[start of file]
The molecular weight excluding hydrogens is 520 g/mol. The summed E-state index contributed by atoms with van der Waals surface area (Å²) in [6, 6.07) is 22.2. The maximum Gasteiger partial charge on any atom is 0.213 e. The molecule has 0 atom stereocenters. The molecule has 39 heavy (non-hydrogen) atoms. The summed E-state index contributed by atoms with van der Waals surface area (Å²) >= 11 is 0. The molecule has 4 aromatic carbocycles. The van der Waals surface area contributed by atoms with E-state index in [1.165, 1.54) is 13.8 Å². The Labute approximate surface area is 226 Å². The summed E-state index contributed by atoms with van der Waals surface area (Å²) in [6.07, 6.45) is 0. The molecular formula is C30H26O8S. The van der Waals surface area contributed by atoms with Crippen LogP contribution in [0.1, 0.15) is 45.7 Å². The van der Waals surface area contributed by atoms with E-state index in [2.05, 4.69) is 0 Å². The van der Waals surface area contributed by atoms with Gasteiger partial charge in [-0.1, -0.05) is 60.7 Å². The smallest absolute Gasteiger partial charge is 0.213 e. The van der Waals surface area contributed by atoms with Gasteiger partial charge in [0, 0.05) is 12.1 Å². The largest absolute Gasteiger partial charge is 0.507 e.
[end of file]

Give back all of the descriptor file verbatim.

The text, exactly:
The molecular weight excluding hydrogens is 520 g/mol. The summed E-state index contributed by atoms with van der Waals surface area (Å²) in [6, 6.07) is 22.2. The maximum Gasteiger partial charge on any atom is 0.213 e. The molecule has 0 atom stereocenters. The molecule has 39 heavy (non-hydrogen) atoms. The summed E-state index contributed by atoms with van der Waals surface area (Å²) >= 11 is 0. The molecule has 4 aromatic carbocycles. The van der Waals surface area contributed by atoms with E-state index in [1.165, 1.54) is 13.8 Å². The Labute approximate surface area is 226 Å². The summed E-state index contributed by atoms with van der Waals surface area (Å²) in [6.07, 6.45) is 0. The molecular formula is C30H26O8S. The van der Waals surface area contributed by atoms with Crippen LogP contribution in [0.1, 0.15) is 45.7 Å². The van der Waals surface area contributed by atoms with E-state index in [2.05, 4.69) is 0 Å². The van der Waals surface area contributed by atoms with Gasteiger partial charge in [-0.1, -0.05) is 60.7 Å². The smallest absolute Gasteiger partial charge is 0.213 e. The van der Waals surface area contributed by atoms with Gasteiger partial charge in [0, 0.05) is 12.1 Å². The largest absolute Gasteiger partial charge is 0.507 e.